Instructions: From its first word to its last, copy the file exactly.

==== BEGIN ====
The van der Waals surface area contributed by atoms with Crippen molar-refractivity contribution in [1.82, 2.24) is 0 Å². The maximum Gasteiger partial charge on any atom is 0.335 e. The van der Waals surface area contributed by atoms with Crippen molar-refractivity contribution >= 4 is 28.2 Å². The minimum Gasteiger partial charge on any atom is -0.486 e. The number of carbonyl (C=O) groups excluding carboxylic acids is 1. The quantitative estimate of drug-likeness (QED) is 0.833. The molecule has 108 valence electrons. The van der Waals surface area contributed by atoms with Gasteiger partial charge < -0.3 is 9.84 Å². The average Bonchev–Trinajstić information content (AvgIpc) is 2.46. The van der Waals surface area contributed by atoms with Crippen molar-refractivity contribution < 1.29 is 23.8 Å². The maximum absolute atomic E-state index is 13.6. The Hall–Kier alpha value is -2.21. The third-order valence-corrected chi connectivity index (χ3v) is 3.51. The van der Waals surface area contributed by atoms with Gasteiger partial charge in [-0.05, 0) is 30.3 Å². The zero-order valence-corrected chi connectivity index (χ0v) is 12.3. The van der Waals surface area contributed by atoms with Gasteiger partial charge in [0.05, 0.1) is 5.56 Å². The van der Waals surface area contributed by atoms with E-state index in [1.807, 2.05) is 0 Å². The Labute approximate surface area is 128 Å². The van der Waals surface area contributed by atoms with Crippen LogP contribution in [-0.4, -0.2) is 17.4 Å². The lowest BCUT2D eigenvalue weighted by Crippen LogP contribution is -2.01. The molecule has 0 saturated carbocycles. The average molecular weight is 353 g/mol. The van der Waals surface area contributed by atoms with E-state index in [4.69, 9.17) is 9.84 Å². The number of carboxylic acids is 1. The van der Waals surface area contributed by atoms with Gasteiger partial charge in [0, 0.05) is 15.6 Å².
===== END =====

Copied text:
The van der Waals surface area contributed by atoms with Crippen molar-refractivity contribution in [1.82, 2.24) is 0 Å². The maximum Gasteiger partial charge on any atom is 0.335 e. The van der Waals surface area contributed by atoms with Crippen molar-refractivity contribution >= 4 is 28.2 Å². The minimum Gasteiger partial charge on any atom is -0.486 e. The number of carbonyl (C=O) groups excluding carboxylic acids is 1. The quantitative estimate of drug-likeness (QED) is 0.833. The molecule has 108 valence electrons. The van der Waals surface area contributed by atoms with Gasteiger partial charge < -0.3 is 9.84 Å². The average Bonchev–Trinajstić information content (AvgIpc) is 2.46. The van der Waals surface area contributed by atoms with Crippen molar-refractivity contribution < 1.29 is 23.8 Å². The maximum absolute atomic E-state index is 13.6. The Hall–Kier alpha value is -2.21. The third-order valence-corrected chi connectivity index (χ3v) is 3.51. The van der Waals surface area contributed by atoms with Gasteiger partial charge in [-0.05, 0) is 30.3 Å². The zero-order valence-corrected chi connectivity index (χ0v) is 12.3. The van der Waals surface area contributed by atoms with Gasteiger partial charge in [0.05, 0.1) is 5.56 Å². The van der Waals surface area contributed by atoms with E-state index in [1.807, 2.05) is 0 Å². The Labute approximate surface area is 128 Å². The van der Waals surface area contributed by atoms with Crippen LogP contribution in [-0.4, -0.2) is 17.4 Å². The lowest BCUT2D eigenvalue weighted by Crippen LogP contribution is -2.01. The molecule has 0 saturated carbocycles. The average molecular weight is 353 g/mol. The van der Waals surface area contributed by atoms with E-state index in [4.69, 9.17) is 9.84 Å². The number of carboxylic acids is 1. The van der Waals surface area contributed by atoms with Gasteiger partial charge in [0, 0.05) is 15.6 Å².